Company Administration – Placing a company into administration gives time and legal protection while an administrator – who must be a licensed insolvency practitioner – is appointed to take control of the company to negotiate the best outcome for company creditors. A company can exit administration in several ways, from a business sale, an alternative insolvency process such as a CVA, or eventual voluntary liquidation if the company is not deemed viable.
Administrative Receivership – Administrative receivers are appointed to sell company assets and realise funds to repay secured creditors. Although administration is more common, this route may be pursued where secured creditors can appoint an administrative receiver when holding security, i.e. a debenture.
Company Voluntary Arrangement (CVA) – A CVA enables you to negotiate a legally binding repayment plan with outstanding creditors, typically between 3-5 years. Depending on the debt levels and affordability, some debt may be written off, with the remainder paid back through a series of affordable and sustainable monthly repayments. CVAs must be overseen throughout their duration by a licensed insolvency practitioner.
Fast Track CVA – A Fast Track Company Voluntary Arrangement is an accelerated Company Voluntary Arrangement suitable when dealing with company debts under time-sensitive conditions.
LPA Receivership – The Law of Property Act or Fixed Charge Receivership, also known as an LPA Receivership, is a tool used by lenders to recover debt on a defaulted property loan.
Our licensed insolvency practitioners work with company directors, business owners and financial institutions to advise on company rescue and closure routes to maximise returns for both creditors and shareholders.
Our personal debt advisors can help individuals in debt find a solution to their debt problems by exploring debt management and settlement plans. The routes available will be dependent on personal circumstances, such as income, assets, and debt levels.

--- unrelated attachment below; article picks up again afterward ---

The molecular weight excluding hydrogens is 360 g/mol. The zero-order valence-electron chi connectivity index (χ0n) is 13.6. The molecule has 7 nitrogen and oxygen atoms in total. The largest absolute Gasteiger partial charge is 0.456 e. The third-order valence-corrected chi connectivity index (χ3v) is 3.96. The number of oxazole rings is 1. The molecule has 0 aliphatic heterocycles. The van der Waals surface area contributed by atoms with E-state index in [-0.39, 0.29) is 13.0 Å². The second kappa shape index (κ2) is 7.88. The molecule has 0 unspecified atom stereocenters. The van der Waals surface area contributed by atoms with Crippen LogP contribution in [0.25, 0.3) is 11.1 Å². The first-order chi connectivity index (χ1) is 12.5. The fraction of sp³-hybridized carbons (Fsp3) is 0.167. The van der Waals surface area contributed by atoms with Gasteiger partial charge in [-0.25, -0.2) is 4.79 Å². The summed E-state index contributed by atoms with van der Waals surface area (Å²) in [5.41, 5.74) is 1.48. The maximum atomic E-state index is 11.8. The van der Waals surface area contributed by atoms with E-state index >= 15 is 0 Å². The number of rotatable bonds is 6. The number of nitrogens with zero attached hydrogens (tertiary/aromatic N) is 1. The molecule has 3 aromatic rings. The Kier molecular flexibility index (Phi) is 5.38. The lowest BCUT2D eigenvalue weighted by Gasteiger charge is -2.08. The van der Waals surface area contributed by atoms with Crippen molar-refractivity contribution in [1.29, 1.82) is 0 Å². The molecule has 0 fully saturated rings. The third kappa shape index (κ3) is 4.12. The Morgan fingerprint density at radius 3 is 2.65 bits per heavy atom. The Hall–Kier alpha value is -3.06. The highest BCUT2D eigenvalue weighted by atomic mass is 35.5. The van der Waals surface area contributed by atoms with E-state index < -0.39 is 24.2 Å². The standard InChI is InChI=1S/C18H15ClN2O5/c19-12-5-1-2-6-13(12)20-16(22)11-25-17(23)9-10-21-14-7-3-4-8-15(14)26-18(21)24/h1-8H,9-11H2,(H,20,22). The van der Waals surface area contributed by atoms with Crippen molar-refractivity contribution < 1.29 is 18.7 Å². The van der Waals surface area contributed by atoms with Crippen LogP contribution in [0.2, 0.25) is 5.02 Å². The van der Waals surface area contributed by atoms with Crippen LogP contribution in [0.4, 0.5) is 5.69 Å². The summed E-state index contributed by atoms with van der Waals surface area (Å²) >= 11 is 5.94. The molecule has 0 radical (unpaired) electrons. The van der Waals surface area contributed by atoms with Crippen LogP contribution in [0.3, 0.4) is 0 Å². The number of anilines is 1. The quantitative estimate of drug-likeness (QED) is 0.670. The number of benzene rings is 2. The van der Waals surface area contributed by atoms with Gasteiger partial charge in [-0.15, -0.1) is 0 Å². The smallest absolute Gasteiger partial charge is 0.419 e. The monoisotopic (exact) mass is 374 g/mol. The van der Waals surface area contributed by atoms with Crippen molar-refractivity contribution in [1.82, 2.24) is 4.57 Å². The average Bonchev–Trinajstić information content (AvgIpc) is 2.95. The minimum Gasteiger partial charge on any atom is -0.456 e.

The personal insolvency solutions we can advise on include:
Our expertise on company rescue, closure, and liquidation options are trusted by company directors, business owners, and professional intermediaries, including accountants and banks. We are one of the UK’s largest providers of corporate insolvency services delivered by a nationwide team of licensed insolvency practitioners from our network of over 100 offices.
Once a company begins experiencing cash flow problems, commonly the biggest worry for directors is a Winding Up Petition being presented by a creditor.More Info →
A Creditors’ Voluntary Liquidation – often abbreviated to CVL – is a formal liquidation process which brings about the end of an insolvent company.More Info →
A Members’ Voluntary Liquidation (MVL) represents an effective winding-up of a solvent company, allowing directors and stakeholders to unlock their capital in a tax-efficient mannerMore Info →
Administration is a powerful tool as long as the conditions are right. It is subject to clear statutory guidelines and we would have to ensure that it would be the best solution to take for all parties involved.More Info →
A Company Voluntary Arrangement, also known as a CVA, is a formal process enabling a compromise to be entered into between a company and its creditors.More Info →
When a company is unable to meet its liabilities and creditors feel they have exhausted all avenues to recover monies owed, they can petition for your company to be placed in compulsory liquidationMore Info →